2012 LeBron James Skills Academy – Day 3 Recap

NORTH LAS VEGAS, Nev. – Parker Jackson-Cartwright couldn’t have had a more discerning audience sitting along one of the baselines for his opening game of the LeBron James Skills Academy Sunday afternoon in Rancho High’s main gymnasium.

The cozy gathering was made up of NBA standouts/2012 Olympians Kevin Durant and Russell Westbrook of the Oklahoma City Thunder, Chris Paul of the Los Angeles Clippers, Carmelo Anthony of the New York Knicks and the man himself.

Russ, Melo, KD, CP3, & LeBron at Johnny Rockets after USA practice prior to heading to the Skills Academy

And the diminutive (5-foot-8ish and maybe 140 pounds) junior-to-be from Loyola High in Los Angeles dominated things much in the fashion that the man the camp is named for did during many of the 2012 NBA playoff games for Miami – minus a foot and 120 pounds or so, of course.

PJC picked the dribble of one of the nation’s two or three best 2012 point guards – Anthony Barber (Hampton, VA) – three times in the second and shanghaied a pass while pacing “Duke” past “North Carolina” in double overtime, 92-88.

Another terrific player from the Class of 2014 – many would suggest the terrific junior-to-be – sent the game to the first overtime for Duke.

Six-foot-seven Andrew Wiggins of Duke (Toronto by way of Huntington Prep in West Virginia) missed a rushed 3-point attempt in an effort to tie the score in the late going of regulation.

But he ran down the rebound, took one dribble and launched another attempt from the left wing and well behind the arc.

And the shot – and it was a legit jump shot; there was nothing “desperation” about it at all – swished at the buzzer.

PJC and Wiggins – clearly two of the five best prospects among the 80 or so players in camp, regardless of class affiliation – led Duke, which has another dynamic junior-to-be in 6-7 Kevon Looney (Milwaukee Hamilton), past Kentucky in its second game later Sunday evening.

Other Sunday standouts included:
*Wesley Clark (6-0/Romulus, MI). If not for the presence of the wily wizard from SoCal, Clark would have been the most impressive of the point-guard “types” in action Sunday.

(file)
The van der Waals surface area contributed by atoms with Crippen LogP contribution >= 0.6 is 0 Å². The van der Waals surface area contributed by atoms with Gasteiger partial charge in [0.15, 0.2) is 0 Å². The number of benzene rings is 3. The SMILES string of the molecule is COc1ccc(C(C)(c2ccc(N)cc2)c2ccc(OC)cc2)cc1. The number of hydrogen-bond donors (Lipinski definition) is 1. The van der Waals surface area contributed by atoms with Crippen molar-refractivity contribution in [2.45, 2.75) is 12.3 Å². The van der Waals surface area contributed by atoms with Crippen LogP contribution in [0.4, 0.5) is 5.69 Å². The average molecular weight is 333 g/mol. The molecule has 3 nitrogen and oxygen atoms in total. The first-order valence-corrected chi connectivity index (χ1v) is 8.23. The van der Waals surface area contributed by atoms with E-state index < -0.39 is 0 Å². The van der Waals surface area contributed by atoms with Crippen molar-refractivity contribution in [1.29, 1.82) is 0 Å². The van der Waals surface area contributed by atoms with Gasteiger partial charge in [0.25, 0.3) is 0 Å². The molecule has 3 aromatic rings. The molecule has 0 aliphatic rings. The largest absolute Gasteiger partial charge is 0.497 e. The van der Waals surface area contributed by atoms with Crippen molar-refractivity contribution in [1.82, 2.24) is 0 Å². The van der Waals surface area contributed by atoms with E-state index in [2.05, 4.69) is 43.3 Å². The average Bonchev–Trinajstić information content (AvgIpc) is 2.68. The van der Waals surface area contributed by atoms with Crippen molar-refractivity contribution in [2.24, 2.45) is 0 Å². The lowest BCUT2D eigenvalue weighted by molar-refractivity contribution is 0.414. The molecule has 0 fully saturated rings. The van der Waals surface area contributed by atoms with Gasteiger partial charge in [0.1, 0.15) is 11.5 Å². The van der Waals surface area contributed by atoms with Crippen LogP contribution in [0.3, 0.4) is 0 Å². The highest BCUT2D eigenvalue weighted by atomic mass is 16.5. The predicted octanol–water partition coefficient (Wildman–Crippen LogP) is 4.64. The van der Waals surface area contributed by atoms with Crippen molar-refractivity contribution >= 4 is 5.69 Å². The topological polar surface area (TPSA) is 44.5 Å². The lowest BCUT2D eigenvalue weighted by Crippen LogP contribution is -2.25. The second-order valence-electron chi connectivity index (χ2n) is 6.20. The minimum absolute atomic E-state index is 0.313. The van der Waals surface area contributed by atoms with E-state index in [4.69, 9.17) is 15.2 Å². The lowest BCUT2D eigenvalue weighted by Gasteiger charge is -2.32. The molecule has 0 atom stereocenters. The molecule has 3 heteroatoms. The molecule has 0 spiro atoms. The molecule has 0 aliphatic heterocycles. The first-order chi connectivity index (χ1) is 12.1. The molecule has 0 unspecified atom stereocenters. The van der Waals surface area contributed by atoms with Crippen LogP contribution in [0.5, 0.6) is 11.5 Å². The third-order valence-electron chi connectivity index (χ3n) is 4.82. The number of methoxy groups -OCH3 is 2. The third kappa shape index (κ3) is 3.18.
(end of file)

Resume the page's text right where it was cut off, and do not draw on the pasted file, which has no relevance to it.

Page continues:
After watching him play for The Family during the final weekend of Nike Elite Youth Basketball League action in Hayward, CA, on Memorial Weekend, I couldn’t understand why most of the national recruiting “gurus” (of sort) weren’t raving about him as much as I was.

That will no longer be the case after his efforts for “Michigan State” Sunday.

Clark got the ball into the lane – and to shooters, including his The Family running mate James Young (the left-hander 6-7 who is likely the best two-guard prospect in the Class of 2013) – with comical ease Sunday.

It’s hard to imagine that a lot of Big Ten coaches aren’t going to figure out that Clark is among the best of the senior-to-be PGs when they and 100s of other recruiters beginning filing into gymnasiums for the Wednesday night (5 p.m., local time) for the start of the first of three NCAA “live” evaluation periods this month.

*His tendency to double-pump on drives or “stand around on the perimeter” too much can be nit-picked to death, as can his often lack of attention to defensive details.

Just don’t try to sell be on the proposition that there is another member of the Class of 2013 who is on the same level as both a short- and long-term prospect as 6-8 Julius Randle (Plano, TX).

*Kuran Iverson (West Hartford, CT, Northwest Catholic) has comparable skills as Randle – minus, of course, some 30 or so pounds.
Iverson, who – at times – looked like the best prospect at the NBA Players Association Top 100 Camp last month at the University of Virginia, is a marvelous jump shooter with a tendency to use that aspect of his game as a safety net of sorts.

Translated: He’ll “settle” for deep jumpers for stretches of games.

But, like Randle, he can beat any defender off the dribble – going right or left – to get into the lane at will and delivers passes right into teammates hands, when and where they need to be delivered.

*There wasn’t anyone who played any harder at the NBA Players Association Camp than 6-5 Davon Reed (Princeton, NJ, Princeton Day).
And that’s been the case over the first three days at Rancho High, as well.

But Reed has also been knocking in jump shots (mostly off the catch on Sunday, via passes from PGs Barber and Shelton Mitchell (Waxhaw, NC, Cuthbertson) at a nifty rate over the past three days.

*There were only three or four players in the camp that I had not watched in one venue or another since April.

One of those was among the players that impressed me most on Sunday.

And that was 6-8 Austin Nichols (Eads, TN, Briarcrest Christian).

Nichols seemed to get more aggressive – and gain confidence exponentially – with each passing day, capped by solid efforts in both games for PFJ- and Wiggins-led Duke.

He is about as refined, offensively, as any post player in the camp.


Frank Burlison is one of the most respected basketball writers and basketball talent evaluators in the world. He’s an original (1978) member of the McDonald’s All-American Selection/Advisory Committee and was inducted into the United States Basketball Writers’ Association Hall of Fame during the 2005 Final Four in St. Louis. You can catch his writing, player evaluations and comments on the sport – on all levels – at www.BurlisonOnBasketball.com and via his Twitter account – FrankieBur. He can be contacted at frank.burlison@gmail.com

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